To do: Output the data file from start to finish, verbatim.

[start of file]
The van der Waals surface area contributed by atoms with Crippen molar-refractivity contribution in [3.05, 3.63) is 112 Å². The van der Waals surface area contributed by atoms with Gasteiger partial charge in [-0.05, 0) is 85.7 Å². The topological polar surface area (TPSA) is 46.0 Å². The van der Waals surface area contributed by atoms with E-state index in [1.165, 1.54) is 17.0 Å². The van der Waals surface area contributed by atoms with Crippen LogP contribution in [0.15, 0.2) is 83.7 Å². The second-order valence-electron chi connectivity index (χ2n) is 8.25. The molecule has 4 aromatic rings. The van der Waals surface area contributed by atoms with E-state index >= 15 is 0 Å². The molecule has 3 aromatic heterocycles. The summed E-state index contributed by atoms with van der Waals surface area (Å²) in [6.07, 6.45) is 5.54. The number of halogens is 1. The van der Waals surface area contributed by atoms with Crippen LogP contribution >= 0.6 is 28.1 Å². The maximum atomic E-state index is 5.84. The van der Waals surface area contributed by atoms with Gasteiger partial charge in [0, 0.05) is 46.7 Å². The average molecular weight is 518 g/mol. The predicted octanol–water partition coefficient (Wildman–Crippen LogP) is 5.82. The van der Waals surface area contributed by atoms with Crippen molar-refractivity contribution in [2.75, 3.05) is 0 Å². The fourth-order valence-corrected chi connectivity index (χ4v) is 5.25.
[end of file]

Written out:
The van der Waals surface area contributed by atoms with Crippen molar-refractivity contribution in [3.05, 3.63) is 112 Å². The van der Waals surface area contributed by atoms with Gasteiger partial charge in [-0.05, 0) is 85.7 Å². The topological polar surface area (TPSA) is 46.0 Å². The van der Waals surface area contributed by atoms with E-state index in [1.165, 1.54) is 17.0 Å². The van der Waals surface area contributed by atoms with Crippen LogP contribution in [0.15, 0.2) is 83.7 Å². The second-order valence-electron chi connectivity index (χ2n) is 8.25. The molecule has 4 aromatic rings. The van der Waals surface area contributed by atoms with E-state index >= 15 is 0 Å². The molecule has 3 aromatic heterocycles. The summed E-state index contributed by atoms with van der Waals surface area (Å²) in [6.07, 6.45) is 5.54. The number of halogens is 1. The van der Waals surface area contributed by atoms with Crippen LogP contribution >= 0.6 is 28.1 Å². The maximum atomic E-state index is 5.84. The van der Waals surface area contributed by atoms with Gasteiger partial charge in [0, 0.05) is 46.7 Å². The average molecular weight is 518 g/mol. The predicted octanol–water partition coefficient (Wildman–Crippen LogP) is 5.82. The van der Waals surface area contributed by atoms with Crippen molar-refractivity contribution in [2.75, 3.05) is 0 Å². The fourth-order valence-corrected chi connectivity index (χ4v) is 5.25.